When can wives beat up their husbands? Isn't it time to ask ?

The bizarre question elicited a bizarre answer: women approved of beating of wives by husbands. The replies came not from wives but others because they justified it for misbehaviour with in-laws

Representative image
Representative image

Amitabh Srivastava

Is a husband justified in hitting or beating his wife? The bizarre question was part of a National Family Health Survey, conducted jointly by International Institute for Population Sciences (IIPS), Mumbai; Calverton, Maryland (US); and the East-West Centre, Hawaii. The report was released by the Union Health Secretary Rajesh Bhushan and Dr VK Paul, member, NITI Ayog.

The bizarre question elicited an equally bizarre reply from ‘women’ in the affirmative. While 30 percent of the women in 14 states and UT justified the beating, the percentage of approval was astonishingly high in southern states like Telangana (84), Andhra Pradesh (84) and Karnataka (77).

Maharashtra (44), Kerala (52), Manipur (66), J & K (49) and West Bengal (42) were not too far behind in justifying physical violence.

The catch was in the circumstances under which the women justified beating by husbands. Neglecting the house, children and disrespect to the in-laws, according to the survey, were the grounds cited most as justification.

In which case, the answers were unlikely to have been given by the wives. They seem more likely to have emanated from the men or the in-laws, in probability the mothers-inlaw. It was therefore misleading to suggest that the ‘women’ approved beating wives.

The amateurish survey also raises other disturbing questions. Was this question a part of earlier surveys? If so, what is the pattern over time that emerges? And if the question figured for the first time, why was it asked in the first place? What is more, the question or the answer throw no light on the mental health of either the women or the men.

The other probable circumstances put forward by the survey under which a husband beats his wife were: if he suspects her of being unfaithful; if she argues with him; if she refuses to have sex with him; if she goes out without informing him; if she neglects the house or the children; if she fails to cook good food.

The website of NFHS says the survey was funded by the United States Agency for International Development (USAID) with supplementary support from United Nations Children’s Fund (UNICEF).

Women respondents in Himachal Pradesh, Kerala, Manipur, Gujarat, Nagaland, Goa, Bihar, Karnataka, Assam, Maharashtra, Telangana, Nagaland and West Bengal highlighted that ‘disrespect to in-laws’ as the primary justification for men beating their wives.

The saving grace is Himachal Pradesh where only 14.8% women justified husbands beating their wives. The survey finding has caused both shock and outrage. Says Indu Rani, Director Projects at Prayas, “If violence by husbands and men was an acceptable part of life and society, why would every culture put women on a pedestal and give the mother a special place…”.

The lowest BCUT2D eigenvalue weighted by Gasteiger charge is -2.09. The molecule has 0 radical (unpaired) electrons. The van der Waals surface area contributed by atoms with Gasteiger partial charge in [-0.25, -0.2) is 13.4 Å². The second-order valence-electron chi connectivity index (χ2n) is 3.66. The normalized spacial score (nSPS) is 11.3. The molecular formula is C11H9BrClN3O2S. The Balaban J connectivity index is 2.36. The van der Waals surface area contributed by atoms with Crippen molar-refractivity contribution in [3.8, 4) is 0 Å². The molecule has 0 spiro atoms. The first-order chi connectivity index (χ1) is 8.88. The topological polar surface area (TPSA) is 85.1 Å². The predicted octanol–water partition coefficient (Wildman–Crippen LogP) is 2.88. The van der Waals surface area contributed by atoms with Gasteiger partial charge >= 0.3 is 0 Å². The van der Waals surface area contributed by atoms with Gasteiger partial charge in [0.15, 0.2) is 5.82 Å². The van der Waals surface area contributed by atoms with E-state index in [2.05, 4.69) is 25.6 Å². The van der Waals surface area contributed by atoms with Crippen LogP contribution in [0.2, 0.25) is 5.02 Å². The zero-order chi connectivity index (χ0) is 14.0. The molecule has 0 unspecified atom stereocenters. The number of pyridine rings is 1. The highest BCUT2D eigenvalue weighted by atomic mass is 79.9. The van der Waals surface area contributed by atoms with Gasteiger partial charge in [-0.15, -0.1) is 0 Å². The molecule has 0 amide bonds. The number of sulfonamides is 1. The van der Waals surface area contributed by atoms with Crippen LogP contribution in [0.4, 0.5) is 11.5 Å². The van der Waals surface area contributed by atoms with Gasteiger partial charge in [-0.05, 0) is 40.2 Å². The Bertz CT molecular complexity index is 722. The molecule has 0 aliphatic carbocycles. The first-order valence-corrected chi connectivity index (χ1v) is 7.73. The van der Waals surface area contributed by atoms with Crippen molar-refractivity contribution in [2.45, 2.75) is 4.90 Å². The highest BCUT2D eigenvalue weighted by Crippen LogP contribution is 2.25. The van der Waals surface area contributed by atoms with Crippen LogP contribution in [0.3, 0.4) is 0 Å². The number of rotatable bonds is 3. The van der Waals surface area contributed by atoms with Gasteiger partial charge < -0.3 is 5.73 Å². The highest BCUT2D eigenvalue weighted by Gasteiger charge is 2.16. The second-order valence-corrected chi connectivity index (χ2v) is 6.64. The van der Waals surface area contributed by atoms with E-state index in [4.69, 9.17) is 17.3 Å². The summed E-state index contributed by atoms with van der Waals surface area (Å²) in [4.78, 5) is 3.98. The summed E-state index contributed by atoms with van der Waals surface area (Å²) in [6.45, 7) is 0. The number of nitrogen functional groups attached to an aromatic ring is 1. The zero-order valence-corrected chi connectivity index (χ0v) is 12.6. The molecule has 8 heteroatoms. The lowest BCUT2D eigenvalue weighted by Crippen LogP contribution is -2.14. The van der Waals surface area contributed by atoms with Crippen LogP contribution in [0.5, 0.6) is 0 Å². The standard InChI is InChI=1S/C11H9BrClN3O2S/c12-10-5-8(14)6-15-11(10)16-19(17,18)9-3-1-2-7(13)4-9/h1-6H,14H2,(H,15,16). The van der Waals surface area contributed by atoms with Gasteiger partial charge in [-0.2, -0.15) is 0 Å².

“The Indian bias is reflected in our traditional dress for women, which don’t have pockets! Are women meant to be dependent all their lives on men,” she fumes. Although trouser and shirts are so much more convenient, she points out, several schools and colleges have banned women wearing jeans.”

Ashish Awasthi, an IT expert with TCS says he is shocked that such regressive questions could even be framed by an agency of the Government of India.”It is like you are giving seven excuses for beating up married women. How can any violence be justified for any reason whatsoever,” he exclaimed.

“Given a chance, I would draft a set of questions and ask under what circumstances can married men be beaten up,” he adds as a parting shot.

Doubts have been raised about the methodology of the survey. When did the survey teams visit homes? “The men folk would generally be away during daytime and their wives would be busy cooking or taking care of children. So, chances are the questions were put to elderly men, women and mothers-in-law,” suggested a social activist.

Shashank Shekhar, a prominent lawyer and former member of the Delhi Commission for Protection of Child Rights says, “The question and the response are a reflection of our society where we teach our girls to tolerate everything that happens to them. We objectify women and claim to have given them away in marriage; which is why I don’t even attend weddings.”

Asked whether publicising these findings was a move to further dilute the Domestic Violence Act, he said,”The Domestic Violence Act is long dead. When you start talking about creating a ‘Home’ for victims of violence, as some NGOs are demanding in the Supreme Court, you are doing what the in-laws want. Section 398-A of the Act however clearly lays down the right of residence to the wife who has lodged a complaint.”

(This article was first published in National Herald on Sunday)

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